The two most recent wars in both Iraq and Afghanistan have left hundreds of thousands of U.S. combat soldiers in utter mental distress. The U.S. Department of Veterans’ Affairs has even conducted an intensive study as to what wartime activities were especially provocative to combat soldiers, and how each reacted to them.

The battlefield is possibly one of the most stressful and volatile atmospheres that quickly takes a massive toll on the human mind. The study conducted by the USDVA reports how incidents such as witnessing death, the constant fear of being shot or killed, and knowing someone who has been injured or died during combat are only some of the emotionally traumatic experiences that combat soldiers of both the Iraq and Afghanistan wars can recall in an article on the USDVA’s website called “Mental Health Effects of Serving in Iraq and Afghanistan”.

The article also links specific reasons as to how and why the combat veterans of both the Iraq and Afghanistan wars specifically suffer from various forms of mental illness, including Post-Traumatic Stress Disorder, or PTSD. The Mayo Clinic defines PTSD as having three main categories of symptoms: “re-experiencing symptoms,” “avoidance symptoms,” and “hyperarousal symptoms”. These categories can be simplified to describe symptoms of flashbacks and nightmares, feeling of guilt and depression, and insomnia, respectively. Combat veterans of America’s two most recent wars report that they experienced higher levels of stress and trauma due to longer deployments, “lower morale and poor social support within the unit,” prior trauma exposure (like being deployed on multiple tours), and “more severe combat exposure,” like being on the frontline.

Unfortunately, although PTSD has been formally recognized by the medical community since the Vietnam War, many military personnel still refuse to acknowledge the existence of PTSD. Since the U.S. Department of Veterans’ Affairs finds that one in five combat veterans develops PTSD either during or shortly after combat, the military simply cannot afford to lose 20% of its men and women needed to defend the United States.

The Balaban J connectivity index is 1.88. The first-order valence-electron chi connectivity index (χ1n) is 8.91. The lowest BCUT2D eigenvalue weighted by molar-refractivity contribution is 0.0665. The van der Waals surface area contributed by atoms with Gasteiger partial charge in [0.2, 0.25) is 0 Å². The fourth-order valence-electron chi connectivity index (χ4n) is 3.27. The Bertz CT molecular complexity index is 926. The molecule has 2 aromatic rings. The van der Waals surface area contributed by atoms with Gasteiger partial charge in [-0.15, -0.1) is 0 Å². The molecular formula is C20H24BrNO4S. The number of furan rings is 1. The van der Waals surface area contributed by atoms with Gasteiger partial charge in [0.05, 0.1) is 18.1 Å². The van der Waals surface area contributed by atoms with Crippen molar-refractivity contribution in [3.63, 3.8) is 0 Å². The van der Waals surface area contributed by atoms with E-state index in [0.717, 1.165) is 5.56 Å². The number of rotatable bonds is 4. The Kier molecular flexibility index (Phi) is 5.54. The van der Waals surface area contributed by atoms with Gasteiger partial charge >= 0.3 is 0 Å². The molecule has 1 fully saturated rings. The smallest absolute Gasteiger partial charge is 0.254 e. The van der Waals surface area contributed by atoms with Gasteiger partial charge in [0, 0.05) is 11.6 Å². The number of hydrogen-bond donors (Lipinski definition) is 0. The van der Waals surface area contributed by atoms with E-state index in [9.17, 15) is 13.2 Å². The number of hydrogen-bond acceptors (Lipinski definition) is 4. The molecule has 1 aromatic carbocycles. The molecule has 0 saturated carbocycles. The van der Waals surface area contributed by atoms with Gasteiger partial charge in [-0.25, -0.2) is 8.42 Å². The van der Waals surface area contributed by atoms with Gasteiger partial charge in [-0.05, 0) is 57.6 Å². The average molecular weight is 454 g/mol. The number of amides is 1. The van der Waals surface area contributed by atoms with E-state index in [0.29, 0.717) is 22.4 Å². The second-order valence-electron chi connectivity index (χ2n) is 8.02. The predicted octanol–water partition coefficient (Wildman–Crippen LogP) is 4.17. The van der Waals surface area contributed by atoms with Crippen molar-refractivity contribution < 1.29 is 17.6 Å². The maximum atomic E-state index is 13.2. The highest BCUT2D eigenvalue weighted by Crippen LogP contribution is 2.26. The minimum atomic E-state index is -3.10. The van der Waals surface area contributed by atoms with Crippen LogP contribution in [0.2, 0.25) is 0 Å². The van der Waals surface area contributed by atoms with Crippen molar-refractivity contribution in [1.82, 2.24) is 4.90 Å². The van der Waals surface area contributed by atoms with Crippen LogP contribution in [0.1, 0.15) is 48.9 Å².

But these men and women who have bravely served in the past two American wars deserve to be treated for their physical and mental ailments that were developed during combat. PTSD, and any mental illness for that matter, is a serious issue that should be properly dealt with as soon as possible, before its effects cause permanent damage. Talk therapy and psychiatric medication are two thorough and trustworthy treatment methods in which soldiers can confide, although they should be wary about where they seek these kinds of rehabilitation.

Veterans should be wary of seeking this sort of treatment through the VA, since reports released by CNN in 2012 revealed that medical professionals associated with the VA prescribed 259% more narcotics than in 2002, and that individualized therapy had fallen by the wayside. Therefore, ailing soldiers and veterans who suffer from PTSD might want to consider consulting outside organizations to rehabilitate their physical and mental health.

One of those organizations is Operation: I.V, a 501(c)3 non-profit founded in 2012 that helps combat veterans heal from both PTSD as well as traumatic brain injuries. Its founder, Roxann Abrams, is a Gold Star Mother who lost her son SFC Randy Abrams in 2009. Randy took his own life after experiencing a PTSD flashback from his service in Iraq. Randy had undiagnosed PTSD- a common occurrence among combat veterans either due to mistakes made by the medical field or simply the individual’s failure to report such grave symptoms.

As a result of her son’s death, Abrams founded Operation: I.V. so that combat veterans who served in either Iraq or Afghanistan have a place to receive treatment through a specialized “VIP”, or “Veteran Intervention Plan” program. “VIP” offers ten different rehabilitation programs, including hyperbolic oxygen therapy, service dogs, and anxiety reduction therapy. Additionally, veterans may also partake in programs such as job retraining, business mentoring, and educational assistance. Again, while there is no cure for PTSD, the programs provided by Operation: I.V. can drastically improve a veteran’s mental health and overall outlook on life!

Author's Bio: 

Abigail Fazelat is a contributing writer for Operation: I.V., a non-profit organization founded by Gold Star Mother Roxann Abrams who lost her son SFC Randy Abrams to PTSD. Randy took his own life after experiencing a wartime flashback- an experience not uncommon to any combat veteran. As a result, Abrams founded Operation: I.V. as an “intravenous of help” for other Iraq and Afghanistan combat veterans suffering from PTSD, traumatic brain injuries, and contemplating suicide. Fazelat has worked for the organization since October 2013 under a pseudonym.